There is no skimping at the newly reopened Eleven Madison Park. When the world’s No. 1 restaurant shutdown to renovate this summer, chef Daniel Humm and restaurateur Will Guidara wanted to craft everything to their specifications, all the way down to custom-made china and flatware designed by their architect.
That no-compromise approach to the new EMP extends all the way to the very end of the meal—to the coffee service—which will set a couple back $48 for one 10-oz pour-over coffee divided into two 5-oz cups. Of course, that’s in addition to the $295 per person tasting menu.
The coffee is brewed with a coveted bean variety called Wush Wush, which is named for the town located in southern Ethiopia where it originated. The particular Wush Wush Eleven Madison Park uses is imported and roasted by Devoción in Brooklyn, which sources the beans from a single farm in Colombia.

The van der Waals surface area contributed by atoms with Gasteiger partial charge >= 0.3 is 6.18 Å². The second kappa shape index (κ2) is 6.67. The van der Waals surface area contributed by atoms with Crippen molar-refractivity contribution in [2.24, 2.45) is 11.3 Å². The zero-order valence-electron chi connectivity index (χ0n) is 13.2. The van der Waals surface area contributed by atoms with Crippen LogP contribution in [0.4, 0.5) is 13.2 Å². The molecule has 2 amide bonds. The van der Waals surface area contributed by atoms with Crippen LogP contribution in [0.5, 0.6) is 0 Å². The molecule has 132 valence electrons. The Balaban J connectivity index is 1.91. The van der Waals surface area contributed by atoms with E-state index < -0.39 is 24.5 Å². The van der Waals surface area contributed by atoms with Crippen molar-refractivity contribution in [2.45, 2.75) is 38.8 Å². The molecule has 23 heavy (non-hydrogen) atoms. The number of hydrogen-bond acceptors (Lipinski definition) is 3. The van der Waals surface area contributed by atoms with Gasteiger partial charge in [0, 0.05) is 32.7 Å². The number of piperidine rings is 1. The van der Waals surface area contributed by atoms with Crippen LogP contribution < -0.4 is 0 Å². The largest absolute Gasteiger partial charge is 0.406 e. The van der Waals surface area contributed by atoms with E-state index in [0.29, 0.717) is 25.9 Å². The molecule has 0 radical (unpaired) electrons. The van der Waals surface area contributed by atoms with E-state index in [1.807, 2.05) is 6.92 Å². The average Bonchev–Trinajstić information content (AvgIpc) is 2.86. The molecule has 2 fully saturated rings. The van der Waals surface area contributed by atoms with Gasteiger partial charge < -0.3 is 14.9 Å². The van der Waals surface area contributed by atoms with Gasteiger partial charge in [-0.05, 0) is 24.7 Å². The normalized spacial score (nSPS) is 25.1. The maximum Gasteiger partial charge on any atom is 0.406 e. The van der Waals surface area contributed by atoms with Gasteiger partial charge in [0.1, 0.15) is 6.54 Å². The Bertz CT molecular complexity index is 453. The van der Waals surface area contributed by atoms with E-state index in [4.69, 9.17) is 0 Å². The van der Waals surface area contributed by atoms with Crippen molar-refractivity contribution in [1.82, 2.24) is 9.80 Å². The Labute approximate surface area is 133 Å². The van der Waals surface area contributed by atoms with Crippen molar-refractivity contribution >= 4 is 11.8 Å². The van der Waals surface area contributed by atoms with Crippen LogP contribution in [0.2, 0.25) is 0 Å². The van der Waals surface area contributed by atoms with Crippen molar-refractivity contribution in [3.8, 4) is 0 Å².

For that price, a paper cup filled with hot java isn’t just dropped at the table; there’s a bit of theater to the presentation. The three-Michelin-star restaurant’s coffee director Maya Albert comes to your table with a Silverton Dripper to prepare a pour-over coffee that takes 10 minutes to brew properly.
First, she must pour a small amount of water over the grounds in what is called the bloom. Really fresh coffee will release CO2 when first saturated with water and if you don’t allow that gas to escape before pouring all of the water over, it will cause the water to extract flavor from the grounds unevenly. After the bloom, she’ll slowly pour the water evenly over the soaked beans, and the coffee will collect in a glass pot below.
How does it taste? “It’s blueberry pie,” Albert told the Wall Street Journal. “It’s got this creamy texture that reminds me of dough or yogurt.”